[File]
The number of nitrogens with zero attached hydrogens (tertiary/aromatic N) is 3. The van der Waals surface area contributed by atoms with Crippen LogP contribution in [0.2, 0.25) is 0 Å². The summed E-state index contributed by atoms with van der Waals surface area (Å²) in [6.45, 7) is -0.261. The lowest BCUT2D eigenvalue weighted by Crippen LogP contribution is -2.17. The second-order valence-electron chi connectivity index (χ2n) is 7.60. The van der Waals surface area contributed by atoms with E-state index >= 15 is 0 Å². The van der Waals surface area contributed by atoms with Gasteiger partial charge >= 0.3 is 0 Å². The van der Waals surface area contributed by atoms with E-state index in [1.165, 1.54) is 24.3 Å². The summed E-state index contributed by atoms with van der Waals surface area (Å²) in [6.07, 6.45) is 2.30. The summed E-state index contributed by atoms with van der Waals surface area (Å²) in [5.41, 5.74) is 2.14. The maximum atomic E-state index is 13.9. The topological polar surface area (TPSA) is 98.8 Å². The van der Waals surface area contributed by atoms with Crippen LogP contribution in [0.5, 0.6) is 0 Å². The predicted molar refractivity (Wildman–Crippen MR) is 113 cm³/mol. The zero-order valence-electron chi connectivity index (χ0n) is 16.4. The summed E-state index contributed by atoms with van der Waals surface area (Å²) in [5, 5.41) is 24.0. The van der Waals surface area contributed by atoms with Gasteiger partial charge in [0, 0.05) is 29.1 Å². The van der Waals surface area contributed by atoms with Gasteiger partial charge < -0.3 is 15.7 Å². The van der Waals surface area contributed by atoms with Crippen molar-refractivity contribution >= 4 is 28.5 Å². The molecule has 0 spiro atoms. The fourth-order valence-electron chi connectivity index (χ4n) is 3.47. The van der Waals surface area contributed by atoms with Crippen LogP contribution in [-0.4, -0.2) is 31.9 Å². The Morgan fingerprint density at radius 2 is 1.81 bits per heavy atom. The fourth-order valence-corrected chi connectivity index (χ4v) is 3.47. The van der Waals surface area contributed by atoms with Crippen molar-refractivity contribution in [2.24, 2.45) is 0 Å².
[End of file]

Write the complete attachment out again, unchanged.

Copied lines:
The number of nitrogens with zero attached hydrogens (tertiary/aromatic N) is 3. The van der Waals surface area contributed by atoms with Crippen LogP contribution in [0.2, 0.25) is 0 Å². The summed E-state index contributed by atoms with van der Waals surface area (Å²) in [6.45, 7) is -0.261. The lowest BCUT2D eigenvalue weighted by Crippen LogP contribution is -2.17. The second-order valence-electron chi connectivity index (χ2n) is 7.60. The van der Waals surface area contributed by atoms with E-state index >= 15 is 0 Å². The van der Waals surface area contributed by atoms with Gasteiger partial charge >= 0.3 is 0 Å². The van der Waals surface area contributed by atoms with E-state index in [1.165, 1.54) is 24.3 Å². The summed E-state index contributed by atoms with van der Waals surface area (Å²) in [6.07, 6.45) is 2.30. The summed E-state index contributed by atoms with van der Waals surface area (Å²) in [5.41, 5.74) is 2.14. The maximum atomic E-state index is 13.9. The topological polar surface area (TPSA) is 98.8 Å². The van der Waals surface area contributed by atoms with Crippen LogP contribution in [0.5, 0.6) is 0 Å². The predicted molar refractivity (Wildman–Crippen MR) is 113 cm³/mol. The zero-order valence-electron chi connectivity index (χ0n) is 16.4. The summed E-state index contributed by atoms with van der Waals surface area (Å²) in [5, 5.41) is 24.0. The van der Waals surface area contributed by atoms with Gasteiger partial charge in [0, 0.05) is 29.1 Å². The van der Waals surface area contributed by atoms with Gasteiger partial charge < -0.3 is 15.7 Å². The van der Waals surface area contributed by atoms with Crippen molar-refractivity contribution >= 4 is 28.5 Å². The molecule has 0 spiro atoms. The fourth-order valence-electron chi connectivity index (χ4n) is 3.47. The van der Waals surface area contributed by atoms with Crippen LogP contribution in [-0.4, -0.2) is 31.9 Å². The Morgan fingerprint density at radius 2 is 1.81 bits per heavy atom. The fourth-order valence-corrected chi connectivity index (χ4v) is 3.47. The van der Waals surface area contributed by atoms with Crippen molar-refractivity contribution in [2.24, 2.45) is 0 Å².